Patient Aiona Ready To Lead
Wednesday - January 20, 2010
Hawaii’s lieutenant governorship has never been much of an office. It has no constitutional responsibilities, save to wait around for the governor to either die or be term-limited from running again.
Waiting pays. Since state-hood, three lieutenant governors have grown impatient and challenged an incumbent governor in their party’s primary election: Republican Jimmy Kealoha in 1962, Democrats Tom Gill in 1970 and Jean King and in 1982. Each lost.
Five twiddled their thumbs amidst the quiet of the LG’s office and waited their turn: George Ariyoshi from 1970 to 1974, John Waihee from 1982 to 1986, Ben Cayetano from 1986 to 1994, Mazie Hirono from 1994 to 2002, and Duke Aiona from 2002 to 2010. Three of those four - Ariyoshi, Waihee and Cayetano - ascended to the governorship. Only Hirono went down in defeat.
This year Republican Duke Aiona seeks to follow in the footsteps of Democrats Ariyoshi, Waihee and Cayetano. He’s hired the political consultant who developed Gov. Linda Lingle’s successful campaigns. He printed bumper stickers and he’s raised money. As election year 2010 begins, Aiona’s going out to sell the voters on “Who I am. I was born and raised in Hawaii. I’m the father of four children, a husband of 28 years. I’ve been blessed with opportunity to be a judge, a coach and lieutenant governor. That’s what will define me.
“Family is important to me. Family is at the core of everything that happens in the state: socially, economically, in terms of education.”
Aiona feels his experience as a Family Court judge sets him apart from other gubernatorial aspirants. “It’s unique,” says Aiona. “Being a judge teaches you to be fair and objective. You have to be dispassionate, and you must find out the facts before making a decision.”
Aiona found sentencing “the hardest part” of being a judge. “You can’t do it alone. The decisions are too important: parental rights, visitation. You learn the necessity of collaboration with child and protective services, the utility of mediation. You learn how to defuse tense situations.”
The toxic quality of Hawaii politics bothers Aiona. “I know it may sound cheesy, but we have to bring more aloha to our political system,” he says. “We have to learn how to agree to disagree. We have to recognize that we’re all in this together.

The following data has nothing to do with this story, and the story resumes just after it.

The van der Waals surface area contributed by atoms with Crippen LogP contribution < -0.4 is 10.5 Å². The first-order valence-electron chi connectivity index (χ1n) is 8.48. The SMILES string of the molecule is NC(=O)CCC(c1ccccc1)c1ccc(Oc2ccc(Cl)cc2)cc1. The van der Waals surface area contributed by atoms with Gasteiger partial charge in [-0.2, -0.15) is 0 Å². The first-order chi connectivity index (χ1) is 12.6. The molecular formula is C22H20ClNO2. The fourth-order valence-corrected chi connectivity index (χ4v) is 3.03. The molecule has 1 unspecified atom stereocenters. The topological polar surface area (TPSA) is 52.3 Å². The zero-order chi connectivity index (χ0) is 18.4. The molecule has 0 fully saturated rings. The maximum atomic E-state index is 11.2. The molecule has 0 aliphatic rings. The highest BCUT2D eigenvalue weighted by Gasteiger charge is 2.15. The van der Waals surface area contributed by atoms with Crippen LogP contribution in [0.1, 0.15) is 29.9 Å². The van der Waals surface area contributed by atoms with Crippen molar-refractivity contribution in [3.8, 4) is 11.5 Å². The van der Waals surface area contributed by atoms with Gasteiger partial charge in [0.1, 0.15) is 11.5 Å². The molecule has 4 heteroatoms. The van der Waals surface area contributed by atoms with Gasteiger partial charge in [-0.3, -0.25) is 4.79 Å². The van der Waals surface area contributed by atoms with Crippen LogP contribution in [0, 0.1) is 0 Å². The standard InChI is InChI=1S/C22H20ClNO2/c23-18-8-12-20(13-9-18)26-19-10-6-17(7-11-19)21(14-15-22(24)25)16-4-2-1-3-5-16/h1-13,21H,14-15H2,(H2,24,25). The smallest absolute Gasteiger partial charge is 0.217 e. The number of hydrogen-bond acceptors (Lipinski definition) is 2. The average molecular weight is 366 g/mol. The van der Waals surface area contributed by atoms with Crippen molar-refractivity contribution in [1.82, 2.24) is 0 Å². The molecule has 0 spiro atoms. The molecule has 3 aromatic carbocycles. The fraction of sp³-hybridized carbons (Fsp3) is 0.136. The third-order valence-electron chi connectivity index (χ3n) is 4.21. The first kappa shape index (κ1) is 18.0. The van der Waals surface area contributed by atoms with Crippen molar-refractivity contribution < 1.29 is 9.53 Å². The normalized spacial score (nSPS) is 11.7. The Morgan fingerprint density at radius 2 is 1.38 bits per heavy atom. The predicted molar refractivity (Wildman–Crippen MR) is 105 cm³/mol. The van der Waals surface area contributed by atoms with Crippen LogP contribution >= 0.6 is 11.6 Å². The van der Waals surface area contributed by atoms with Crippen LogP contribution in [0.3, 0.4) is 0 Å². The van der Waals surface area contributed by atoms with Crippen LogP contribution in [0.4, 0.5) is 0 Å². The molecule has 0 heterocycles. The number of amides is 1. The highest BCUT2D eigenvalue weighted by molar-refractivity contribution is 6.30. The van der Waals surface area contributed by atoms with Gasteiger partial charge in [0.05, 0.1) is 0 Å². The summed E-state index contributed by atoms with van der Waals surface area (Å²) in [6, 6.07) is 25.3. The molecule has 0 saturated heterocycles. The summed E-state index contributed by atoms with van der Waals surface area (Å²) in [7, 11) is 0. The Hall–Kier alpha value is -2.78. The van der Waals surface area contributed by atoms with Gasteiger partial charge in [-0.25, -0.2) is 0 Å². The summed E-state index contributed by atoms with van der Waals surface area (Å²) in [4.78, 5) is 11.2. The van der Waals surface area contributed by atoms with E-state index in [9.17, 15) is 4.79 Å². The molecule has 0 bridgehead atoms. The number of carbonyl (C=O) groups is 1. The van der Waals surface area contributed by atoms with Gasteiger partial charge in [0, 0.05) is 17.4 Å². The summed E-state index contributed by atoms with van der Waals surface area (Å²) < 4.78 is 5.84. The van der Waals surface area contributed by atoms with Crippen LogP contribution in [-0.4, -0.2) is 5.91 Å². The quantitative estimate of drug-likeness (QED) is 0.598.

“This administration is Republican - the first Republican administration in a long time. We brought some balance to state government. But we shouldn’t allow every disagreement to be about Republicans vs. Democrats. That’s the easy way out. No one in the administration or the Legislature did anything wrong. The origin of our economic difficulties are global and far beyond the control of anyone in the state of Hawaii. To deal with them we all need to understand aloha and what it’s all about. We have to get back to the good old days when you could look a person in the eye and say, ‘You can trust me.’”
Aiona expresses pride in the Lingle administration’s accomplishments. He points to the governor’s energy initiative, her five-point economic plan, the public schools’ robotics program and STEM - the emphasis on science, technology, engineering and math instruction.
Debate about civil unions will be part of election year 2010 - but, in Aiona’s opinion, “only as important as the community makes it. We need to be talking about the economy, jobs and education. That’s what I’ll be talking about.”
Aiona has long been opposed to same-sex marriage. “I’m not in favor of gay marriage, but I’ve never said I was not in favor of civil rights for everyone. After all, I’m a man of color. I understand the importance of protecting civil rights.
“I simply believe that traditional marriage is the best thing for society. My experience in a courtroom speaks to this. There you learn that a child’s best chance is in a family with a mom and a dad. But I know what the real issues are in 2010: the economy, jobs and education.”
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